** OSU has won 58 straight games at home against unranked nonconference opponents. The Buckeyes haven’t lost to an unranked nonconference team since a 34-17 loss to Florida State in 1982.
** The Buckeyes are looking for their 30th victory in 31 all-time games against current members of the Mid-American Conference. The only loss was a 12-6 defeat to Akron in a game played Sept. 15, 1894, at the Ohio State Fair.
** The last time Ohio State lost to an instate opponent was a 7-6 decision against Oberlin in 1921. Since then, the Buckeyes are 42-0-1 against other schools from Ohio. The only blemish on that mark is a 7-7 tie with Wooster in 1924.
** The Rockets are 6-14 all-time vs. teams currently in the Big Ten, but Toledo has had more success in recent seasons. They are 2-2 since 2008 and that includes last year’s 31-20 win over Purdue in West Lafayette.
** Toledo is also a respectable 6-8 all-time against top 25 teams. Unfortunately for the Rockets, most of the success in that record has come at home. Toledo is only 1-7 when playing ranked teams on the road.
** Toledo has undertaken an ambitious nonconference schedule. After taking on the Buckeyes, the Rockets host Boise State on Sept. 16 and then travel to a much-improved Syracuse the following week.
** The Rockets entered 2011 with a streak of five straight seasons during which they have enjoyed at least one victory over a BCS conference school. Only TCU (nine) and Navy (eight) entered this season as non-qualifying BCS schools with longer such streaks
** OSU tight end Jake Stoneburner more than doubled his previous career touchdown total when he caught three scoring passes against Akron. Stoneburner now has five TD catches for his career, halfway to the school record for touchdowns by a tight end. If you know who holds that record, consider yourself a true Buckeye fan. The answer comes a bit later.
** This could be the week when we discover how well Ohio State has shored up his kick coverage units. Toledo return man Eric Page is his team’s career leader in kickoff return average at 28.9 yards. He is also the only player in school history to return two kickoffs of touchdowns in the same game, chalking up returns of 99 and 95 yards during last year’s 42-31 win over Central Michigan.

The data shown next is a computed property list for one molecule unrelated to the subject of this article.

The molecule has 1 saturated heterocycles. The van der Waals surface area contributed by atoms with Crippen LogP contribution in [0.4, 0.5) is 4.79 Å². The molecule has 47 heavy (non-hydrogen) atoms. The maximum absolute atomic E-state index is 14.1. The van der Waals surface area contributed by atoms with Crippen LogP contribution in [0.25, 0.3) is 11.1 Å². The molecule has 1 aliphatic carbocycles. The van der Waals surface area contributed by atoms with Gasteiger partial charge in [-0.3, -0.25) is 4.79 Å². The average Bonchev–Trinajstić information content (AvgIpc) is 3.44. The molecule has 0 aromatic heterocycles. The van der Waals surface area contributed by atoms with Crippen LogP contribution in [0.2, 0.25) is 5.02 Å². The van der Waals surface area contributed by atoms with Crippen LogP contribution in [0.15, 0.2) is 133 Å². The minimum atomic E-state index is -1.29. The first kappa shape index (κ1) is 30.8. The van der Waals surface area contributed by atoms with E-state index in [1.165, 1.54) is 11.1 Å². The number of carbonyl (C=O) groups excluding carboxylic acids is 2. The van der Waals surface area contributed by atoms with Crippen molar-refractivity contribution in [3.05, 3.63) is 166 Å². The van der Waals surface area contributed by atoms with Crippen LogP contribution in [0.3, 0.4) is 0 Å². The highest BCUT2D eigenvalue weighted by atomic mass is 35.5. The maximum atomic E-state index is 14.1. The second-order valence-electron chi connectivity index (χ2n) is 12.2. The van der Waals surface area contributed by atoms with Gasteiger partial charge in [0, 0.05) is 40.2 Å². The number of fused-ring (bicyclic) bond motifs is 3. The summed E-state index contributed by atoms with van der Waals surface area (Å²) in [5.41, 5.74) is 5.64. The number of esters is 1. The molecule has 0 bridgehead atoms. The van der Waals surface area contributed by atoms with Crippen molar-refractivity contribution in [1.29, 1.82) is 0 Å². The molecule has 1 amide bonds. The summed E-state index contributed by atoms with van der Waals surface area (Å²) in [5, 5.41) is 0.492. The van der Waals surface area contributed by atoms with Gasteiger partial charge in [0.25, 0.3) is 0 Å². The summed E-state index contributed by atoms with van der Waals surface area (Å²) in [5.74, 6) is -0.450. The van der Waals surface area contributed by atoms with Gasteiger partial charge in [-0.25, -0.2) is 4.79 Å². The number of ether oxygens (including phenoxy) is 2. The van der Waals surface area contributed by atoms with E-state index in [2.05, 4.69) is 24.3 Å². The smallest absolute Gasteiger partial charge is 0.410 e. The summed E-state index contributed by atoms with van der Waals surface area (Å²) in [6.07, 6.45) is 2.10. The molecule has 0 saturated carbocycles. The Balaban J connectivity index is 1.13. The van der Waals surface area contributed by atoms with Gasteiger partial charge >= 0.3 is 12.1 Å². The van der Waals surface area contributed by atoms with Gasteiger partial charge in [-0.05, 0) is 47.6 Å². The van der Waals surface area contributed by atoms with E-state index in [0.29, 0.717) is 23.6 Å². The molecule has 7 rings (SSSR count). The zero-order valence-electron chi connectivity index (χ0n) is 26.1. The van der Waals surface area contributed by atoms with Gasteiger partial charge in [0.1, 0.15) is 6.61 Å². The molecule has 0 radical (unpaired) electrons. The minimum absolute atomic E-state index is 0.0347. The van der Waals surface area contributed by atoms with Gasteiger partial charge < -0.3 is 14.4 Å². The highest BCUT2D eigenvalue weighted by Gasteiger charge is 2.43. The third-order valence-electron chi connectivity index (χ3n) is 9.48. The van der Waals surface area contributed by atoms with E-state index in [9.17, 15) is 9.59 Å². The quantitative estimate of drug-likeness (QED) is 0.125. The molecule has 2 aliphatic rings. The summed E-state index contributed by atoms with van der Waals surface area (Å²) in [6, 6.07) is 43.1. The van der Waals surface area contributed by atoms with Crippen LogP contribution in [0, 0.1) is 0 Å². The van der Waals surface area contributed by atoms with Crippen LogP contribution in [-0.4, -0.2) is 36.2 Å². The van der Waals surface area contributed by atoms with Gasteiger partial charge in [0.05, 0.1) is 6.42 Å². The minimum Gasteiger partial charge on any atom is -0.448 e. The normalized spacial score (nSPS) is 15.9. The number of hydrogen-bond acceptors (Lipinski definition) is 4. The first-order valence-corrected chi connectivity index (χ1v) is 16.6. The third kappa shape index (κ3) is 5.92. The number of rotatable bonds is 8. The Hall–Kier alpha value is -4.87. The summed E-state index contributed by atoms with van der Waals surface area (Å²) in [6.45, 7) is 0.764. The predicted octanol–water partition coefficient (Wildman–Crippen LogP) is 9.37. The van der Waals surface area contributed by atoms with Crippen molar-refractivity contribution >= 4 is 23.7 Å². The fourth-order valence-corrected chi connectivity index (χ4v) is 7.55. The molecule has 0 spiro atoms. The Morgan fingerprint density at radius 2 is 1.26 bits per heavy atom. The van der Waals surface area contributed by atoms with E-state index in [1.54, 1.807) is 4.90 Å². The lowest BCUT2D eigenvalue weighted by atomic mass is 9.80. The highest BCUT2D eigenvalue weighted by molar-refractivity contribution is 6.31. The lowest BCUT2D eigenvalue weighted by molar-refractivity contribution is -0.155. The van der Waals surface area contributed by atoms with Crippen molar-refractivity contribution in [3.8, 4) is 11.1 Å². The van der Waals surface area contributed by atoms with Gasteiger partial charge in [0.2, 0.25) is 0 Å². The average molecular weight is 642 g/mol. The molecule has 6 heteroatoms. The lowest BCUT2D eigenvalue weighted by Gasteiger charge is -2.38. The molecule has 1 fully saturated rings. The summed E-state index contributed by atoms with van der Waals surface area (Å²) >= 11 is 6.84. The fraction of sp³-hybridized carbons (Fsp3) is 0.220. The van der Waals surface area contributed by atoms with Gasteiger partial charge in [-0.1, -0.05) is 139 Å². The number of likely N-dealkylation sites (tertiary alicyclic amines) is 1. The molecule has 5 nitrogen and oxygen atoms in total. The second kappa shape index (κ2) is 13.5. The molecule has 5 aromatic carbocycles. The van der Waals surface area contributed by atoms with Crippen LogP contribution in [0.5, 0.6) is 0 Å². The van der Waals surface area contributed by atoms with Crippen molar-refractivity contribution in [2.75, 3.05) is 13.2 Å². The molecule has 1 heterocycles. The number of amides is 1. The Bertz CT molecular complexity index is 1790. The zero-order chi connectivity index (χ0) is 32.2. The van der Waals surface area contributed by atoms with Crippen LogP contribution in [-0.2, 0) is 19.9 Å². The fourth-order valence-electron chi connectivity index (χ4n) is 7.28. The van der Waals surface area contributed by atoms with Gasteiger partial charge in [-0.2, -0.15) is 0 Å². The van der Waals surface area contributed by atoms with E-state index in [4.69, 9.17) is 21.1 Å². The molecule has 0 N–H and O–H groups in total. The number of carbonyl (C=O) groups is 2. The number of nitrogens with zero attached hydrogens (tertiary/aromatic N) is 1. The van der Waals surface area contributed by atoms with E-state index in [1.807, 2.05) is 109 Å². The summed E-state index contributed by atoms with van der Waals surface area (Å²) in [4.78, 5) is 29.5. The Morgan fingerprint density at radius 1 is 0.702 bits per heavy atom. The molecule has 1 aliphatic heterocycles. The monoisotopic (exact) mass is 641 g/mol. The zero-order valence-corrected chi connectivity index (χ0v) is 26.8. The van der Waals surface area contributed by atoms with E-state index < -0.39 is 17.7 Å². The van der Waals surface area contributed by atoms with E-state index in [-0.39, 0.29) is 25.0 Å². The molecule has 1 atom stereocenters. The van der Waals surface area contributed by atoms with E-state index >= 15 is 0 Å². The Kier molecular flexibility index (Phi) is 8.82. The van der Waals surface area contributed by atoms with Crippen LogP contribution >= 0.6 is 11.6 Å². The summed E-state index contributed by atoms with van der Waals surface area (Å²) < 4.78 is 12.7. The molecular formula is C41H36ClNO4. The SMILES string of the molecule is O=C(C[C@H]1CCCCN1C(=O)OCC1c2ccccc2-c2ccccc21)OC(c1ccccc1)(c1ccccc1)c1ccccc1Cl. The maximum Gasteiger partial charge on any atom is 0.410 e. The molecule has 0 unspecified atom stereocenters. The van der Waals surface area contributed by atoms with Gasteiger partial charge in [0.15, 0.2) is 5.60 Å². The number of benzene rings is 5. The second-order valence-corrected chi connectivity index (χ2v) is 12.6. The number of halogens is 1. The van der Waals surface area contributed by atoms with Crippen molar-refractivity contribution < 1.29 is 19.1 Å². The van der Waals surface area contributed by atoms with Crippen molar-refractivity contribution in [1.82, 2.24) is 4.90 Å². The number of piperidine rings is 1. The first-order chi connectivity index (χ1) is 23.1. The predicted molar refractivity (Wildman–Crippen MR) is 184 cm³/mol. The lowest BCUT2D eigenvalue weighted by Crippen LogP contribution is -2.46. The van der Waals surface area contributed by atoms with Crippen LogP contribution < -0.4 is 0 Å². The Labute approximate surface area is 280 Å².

** Page is also one of the best receivers Toledo has ever had. He enters the game fourth all-time in reception yardage (2,324), fifth in total catches (186) and eighth in touchdowns (16). Page has caught at least one ball in 26 consecutive games and that is tied for the fifth-longest streak in UT history.
** Toledo created five turnovers during its season-opening win over New Hampshire and that was no fluke. The Rockets led the MAC in turnover margin last season and finished 15th in the nation. They were plus-9 in the turnover department last year with 14 fumble recoveries and 20 interceptions. Against New Hampshire, Toledo recovered three fumbles and picked off two passes during a 58-22 win.
** Those 58 points were the most by a Toledo team since a 70-21 win over Northern Illinois in October 2007.
** The victory over New Hampshire was Toledo’s first season-opening win since a 62-14 triumph against Western Illinois to kick off the 2005 season.
** The all-time leader for more touchdown catches by an Ohio State tight end is John Lumpkin, who had 10 for his career from 1996 to ’98. For those of you who guessed John Frank (1980-83), he finished his OSU career with nine touchdown receptions.
** The game will be televised by the Big Ten Network with Tom Hart handling play-by-play duties. Former Minnesota tight end Derek Rackley will offer color analysis and former Northwestern women’s soccer and basketball player Lisa Byington will report from the sidelines. Kickoff is set for shortly after 12 noon Eastern.